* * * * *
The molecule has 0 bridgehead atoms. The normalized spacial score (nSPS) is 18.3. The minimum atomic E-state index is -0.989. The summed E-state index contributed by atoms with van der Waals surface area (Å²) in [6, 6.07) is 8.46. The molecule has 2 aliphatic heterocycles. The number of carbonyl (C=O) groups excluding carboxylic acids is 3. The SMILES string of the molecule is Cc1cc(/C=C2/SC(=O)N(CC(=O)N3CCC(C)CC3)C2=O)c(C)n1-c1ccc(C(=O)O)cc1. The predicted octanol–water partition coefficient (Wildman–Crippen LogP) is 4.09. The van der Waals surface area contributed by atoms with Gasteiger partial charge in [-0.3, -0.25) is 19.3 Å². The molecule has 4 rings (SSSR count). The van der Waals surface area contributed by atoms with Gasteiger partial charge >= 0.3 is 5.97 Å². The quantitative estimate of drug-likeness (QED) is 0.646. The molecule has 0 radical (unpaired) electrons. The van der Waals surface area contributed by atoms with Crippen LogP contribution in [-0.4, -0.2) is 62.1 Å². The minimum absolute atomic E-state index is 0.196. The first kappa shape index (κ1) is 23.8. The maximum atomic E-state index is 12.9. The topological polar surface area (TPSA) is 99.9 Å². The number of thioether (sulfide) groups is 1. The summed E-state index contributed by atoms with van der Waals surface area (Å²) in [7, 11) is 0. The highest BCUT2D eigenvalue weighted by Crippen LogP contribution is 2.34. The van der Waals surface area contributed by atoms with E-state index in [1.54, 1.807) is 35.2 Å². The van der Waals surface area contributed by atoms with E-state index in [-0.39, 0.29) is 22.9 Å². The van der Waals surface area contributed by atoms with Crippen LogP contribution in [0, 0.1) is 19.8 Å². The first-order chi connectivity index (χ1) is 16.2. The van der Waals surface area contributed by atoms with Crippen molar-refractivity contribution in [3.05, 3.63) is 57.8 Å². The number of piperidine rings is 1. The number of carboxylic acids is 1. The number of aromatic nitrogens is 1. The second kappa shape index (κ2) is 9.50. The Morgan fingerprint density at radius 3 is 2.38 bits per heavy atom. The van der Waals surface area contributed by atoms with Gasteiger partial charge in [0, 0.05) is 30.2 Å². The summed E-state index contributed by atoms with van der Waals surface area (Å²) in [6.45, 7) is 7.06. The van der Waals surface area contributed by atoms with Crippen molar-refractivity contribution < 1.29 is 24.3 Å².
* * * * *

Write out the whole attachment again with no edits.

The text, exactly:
The molecule has 0 bridgehead atoms. The normalized spacial score (nSPS) is 18.3. The minimum atomic E-state index is -0.989. The summed E-state index contributed by atoms with van der Waals surface area (Å²) in [6, 6.07) is 8.46. The molecule has 2 aliphatic heterocycles. The number of carbonyl (C=O) groups excluding carboxylic acids is 3. The SMILES string of the molecule is Cc1cc(/C=C2/SC(=O)N(CC(=O)N3CCC(C)CC3)C2=O)c(C)n1-c1ccc(C(=O)O)cc1. The predicted octanol–water partition coefficient (Wildman–Crippen LogP) is 4.09. The van der Waals surface area contributed by atoms with Gasteiger partial charge in [-0.3, -0.25) is 19.3 Å². The molecule has 4 rings (SSSR count). The van der Waals surface area contributed by atoms with Gasteiger partial charge >= 0.3 is 5.97 Å². The quantitative estimate of drug-likeness (QED) is 0.646. The molecule has 0 radical (unpaired) electrons. The van der Waals surface area contributed by atoms with Crippen LogP contribution in [-0.4, -0.2) is 62.1 Å². The minimum absolute atomic E-state index is 0.196. The first kappa shape index (κ1) is 23.8. The maximum atomic E-state index is 12.9. The topological polar surface area (TPSA) is 99.9 Å². The number of thioether (sulfide) groups is 1. The summed E-state index contributed by atoms with van der Waals surface area (Å²) in [7, 11) is 0. The highest BCUT2D eigenvalue weighted by Crippen LogP contribution is 2.34. The van der Waals surface area contributed by atoms with E-state index in [1.54, 1.807) is 35.2 Å². The van der Waals surface area contributed by atoms with E-state index in [-0.39, 0.29) is 22.9 Å². The van der Waals surface area contributed by atoms with Crippen LogP contribution in [0, 0.1) is 19.8 Å². The first-order chi connectivity index (χ1) is 16.2. The van der Waals surface area contributed by atoms with Crippen molar-refractivity contribution in [3.05, 3.63) is 57.8 Å². The number of piperidine rings is 1. The number of carboxylic acids is 1. The number of aromatic nitrogens is 1. The second kappa shape index (κ2) is 9.50. The Morgan fingerprint density at radius 3 is 2.38 bits per heavy atom. The van der Waals surface area contributed by atoms with Gasteiger partial charge in [0, 0.05) is 30.2 Å². The summed E-state index contributed by atoms with van der Waals surface area (Å²) in [6.45, 7) is 7.06. The van der Waals surface area contributed by atoms with Crippen molar-refractivity contribution < 1.29 is 24.3 Å².